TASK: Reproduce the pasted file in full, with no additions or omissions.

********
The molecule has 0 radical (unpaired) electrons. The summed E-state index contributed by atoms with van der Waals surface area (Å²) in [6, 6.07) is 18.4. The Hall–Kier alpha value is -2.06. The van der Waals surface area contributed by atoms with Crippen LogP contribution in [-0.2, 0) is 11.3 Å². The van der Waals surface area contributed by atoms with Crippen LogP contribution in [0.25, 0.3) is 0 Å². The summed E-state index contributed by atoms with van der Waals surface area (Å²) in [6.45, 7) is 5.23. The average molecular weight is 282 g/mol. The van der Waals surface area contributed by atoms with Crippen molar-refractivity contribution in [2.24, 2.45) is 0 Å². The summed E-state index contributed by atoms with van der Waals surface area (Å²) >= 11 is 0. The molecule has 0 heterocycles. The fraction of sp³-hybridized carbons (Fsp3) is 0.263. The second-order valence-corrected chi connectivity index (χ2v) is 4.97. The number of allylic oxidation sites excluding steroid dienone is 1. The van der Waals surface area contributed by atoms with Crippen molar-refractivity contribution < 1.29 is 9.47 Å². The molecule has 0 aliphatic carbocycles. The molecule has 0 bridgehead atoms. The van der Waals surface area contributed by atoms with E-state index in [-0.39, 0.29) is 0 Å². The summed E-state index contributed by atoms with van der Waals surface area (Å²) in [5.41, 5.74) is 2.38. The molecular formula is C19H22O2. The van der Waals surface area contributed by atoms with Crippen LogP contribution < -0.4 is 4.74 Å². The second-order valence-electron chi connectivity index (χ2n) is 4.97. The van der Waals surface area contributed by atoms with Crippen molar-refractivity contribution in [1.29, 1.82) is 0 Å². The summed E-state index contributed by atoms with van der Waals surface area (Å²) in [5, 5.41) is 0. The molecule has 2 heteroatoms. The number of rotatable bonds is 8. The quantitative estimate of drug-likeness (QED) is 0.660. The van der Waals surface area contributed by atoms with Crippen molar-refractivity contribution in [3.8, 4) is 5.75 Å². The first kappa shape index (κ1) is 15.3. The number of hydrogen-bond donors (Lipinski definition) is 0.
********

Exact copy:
The molecule has 0 radical (unpaired) electrons. The summed E-state index contributed by atoms with van der Waals surface area (Å²) in [6, 6.07) is 18.4. The Hall–Kier alpha value is -2.06. The van der Waals surface area contributed by atoms with Crippen LogP contribution in [-0.2, 0) is 11.3 Å². The van der Waals surface area contributed by atoms with Crippen LogP contribution in [0.25, 0.3) is 0 Å². The summed E-state index contributed by atoms with van der Waals surface area (Å²) in [6.45, 7) is 5.23. The average molecular weight is 282 g/mol. The van der Waals surface area contributed by atoms with Crippen molar-refractivity contribution in [2.24, 2.45) is 0 Å². The summed E-state index contributed by atoms with van der Waals surface area (Å²) >= 11 is 0. The molecule has 0 heterocycles. The fraction of sp³-hybridized carbons (Fsp3) is 0.263. The second-order valence-corrected chi connectivity index (χ2v) is 4.97. The number of allylic oxidation sites excluding steroid dienone is 1. The van der Waals surface area contributed by atoms with Crippen molar-refractivity contribution < 1.29 is 9.47 Å². The molecule has 0 aliphatic carbocycles. The molecule has 0 bridgehead atoms. The van der Waals surface area contributed by atoms with E-state index in [-0.39, 0.29) is 0 Å². The summed E-state index contributed by atoms with van der Waals surface area (Å²) in [5.41, 5.74) is 2.38. The molecular formula is C19H22O2. The van der Waals surface area contributed by atoms with Crippen LogP contribution < -0.4 is 4.74 Å². The second-order valence-electron chi connectivity index (χ2n) is 4.97. The van der Waals surface area contributed by atoms with Crippen molar-refractivity contribution in [1.29, 1.82) is 0 Å². The summed E-state index contributed by atoms with van der Waals surface area (Å²) in [5, 5.41) is 0. The molecule has 2 heteroatoms. The number of rotatable bonds is 8. The quantitative estimate of drug-likeness (QED) is 0.660. The van der Waals surface area contributed by atoms with Crippen molar-refractivity contribution in [3.8, 4) is 5.75 Å². The first kappa shape index (κ1) is 15.3. The number of hydrogen-bond donors (Lipinski definition) is 0.